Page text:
China’s economic growth held steady at 7 percent in the latest quarter, its weakest level since the global crisis, but better retail sales and factory output in June suggest government efforts to reverse the slump might be gaining traction.
THE DOWNTURN: China’s sizzling economic growth has cooled from its 2007 peak of 14.2 percent as the ruling Communist Party tries to steer it to a more sustainable rate based on domestic consumption instead of trade and investment. But an unexpectedly abrupt decline in the past two years raised fears of politically dangerous job losses.
BEIJING’S RESPONSE: The communist government has cut interest rates four times since November, allowed credit to grow and pumped money into the economy through mini-stimulus measures including higher spending on building public works.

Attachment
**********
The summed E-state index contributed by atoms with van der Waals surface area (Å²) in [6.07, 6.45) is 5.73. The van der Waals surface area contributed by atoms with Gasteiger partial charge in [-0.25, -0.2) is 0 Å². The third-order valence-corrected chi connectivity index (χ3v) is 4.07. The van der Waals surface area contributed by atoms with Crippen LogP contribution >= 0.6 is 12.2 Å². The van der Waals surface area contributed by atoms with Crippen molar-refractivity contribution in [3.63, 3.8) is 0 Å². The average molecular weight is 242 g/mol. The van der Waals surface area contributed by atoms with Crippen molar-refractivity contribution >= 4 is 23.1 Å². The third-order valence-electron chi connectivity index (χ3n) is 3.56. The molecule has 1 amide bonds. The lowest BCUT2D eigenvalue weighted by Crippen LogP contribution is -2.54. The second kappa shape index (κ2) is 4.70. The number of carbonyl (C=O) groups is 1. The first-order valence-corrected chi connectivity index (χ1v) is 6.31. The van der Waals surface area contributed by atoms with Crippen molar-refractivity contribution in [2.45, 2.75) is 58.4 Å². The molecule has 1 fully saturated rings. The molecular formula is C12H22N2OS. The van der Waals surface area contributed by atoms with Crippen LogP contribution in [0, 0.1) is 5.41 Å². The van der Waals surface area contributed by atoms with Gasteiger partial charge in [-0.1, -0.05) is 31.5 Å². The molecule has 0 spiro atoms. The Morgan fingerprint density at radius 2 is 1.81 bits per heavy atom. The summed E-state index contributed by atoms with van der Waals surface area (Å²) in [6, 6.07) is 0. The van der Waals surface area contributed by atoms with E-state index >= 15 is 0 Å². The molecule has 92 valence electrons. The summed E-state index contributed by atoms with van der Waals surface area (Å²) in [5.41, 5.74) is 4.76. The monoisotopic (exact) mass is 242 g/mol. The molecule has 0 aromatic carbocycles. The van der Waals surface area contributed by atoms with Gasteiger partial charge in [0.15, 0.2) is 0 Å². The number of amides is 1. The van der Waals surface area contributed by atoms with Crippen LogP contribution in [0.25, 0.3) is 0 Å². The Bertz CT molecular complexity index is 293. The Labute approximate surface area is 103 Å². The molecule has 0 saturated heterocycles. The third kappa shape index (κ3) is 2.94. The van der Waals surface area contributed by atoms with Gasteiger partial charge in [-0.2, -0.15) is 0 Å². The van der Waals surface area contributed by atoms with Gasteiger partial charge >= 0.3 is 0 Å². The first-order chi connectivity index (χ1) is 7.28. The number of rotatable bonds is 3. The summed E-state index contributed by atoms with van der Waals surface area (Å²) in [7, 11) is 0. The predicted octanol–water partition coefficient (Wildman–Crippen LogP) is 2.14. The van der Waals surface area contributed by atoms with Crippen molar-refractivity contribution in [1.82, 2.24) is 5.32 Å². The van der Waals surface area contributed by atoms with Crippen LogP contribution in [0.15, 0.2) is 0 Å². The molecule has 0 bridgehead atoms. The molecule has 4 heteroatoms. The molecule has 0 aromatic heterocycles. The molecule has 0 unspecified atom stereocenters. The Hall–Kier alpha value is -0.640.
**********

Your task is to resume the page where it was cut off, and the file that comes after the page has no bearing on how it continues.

POSSIBLE IMPROVEMENT: Retail sales growth accelerated in June to 10.6 percent, up 0.5 percentage points from May’s rate. Factory output rose 6.8 percent, an improvement of just under 1 percentage point from the previous month.
ANALYST’S TAKE: ”There are good reasons to think that the latest figures are mirroring a genuine stabilization of conditions on the ground,” said Julian Evans-Pritchard of Capital Economics in a report.
STOCK MARKET SLUMP: Growth probably was buoyed by a stock market boom that brought a flood of revenue to brokerages, analysts say. The market has fallen from its early June peak, which prompted concern consumers might tighten their belts. But analysts say the impact should be limited, because fewer than 10 percent of Chinese households own stocks, compared with up to one-third in the United States or Europe.
PUBLIC PESSIMISM: ”I’m not optimistic about the economic outlook in the second half of the year,” said Wang Zhong, 30, who works in purchasing for a Shanghai restaurant chain. He said his company has reduced its workforce and gave no raises this year.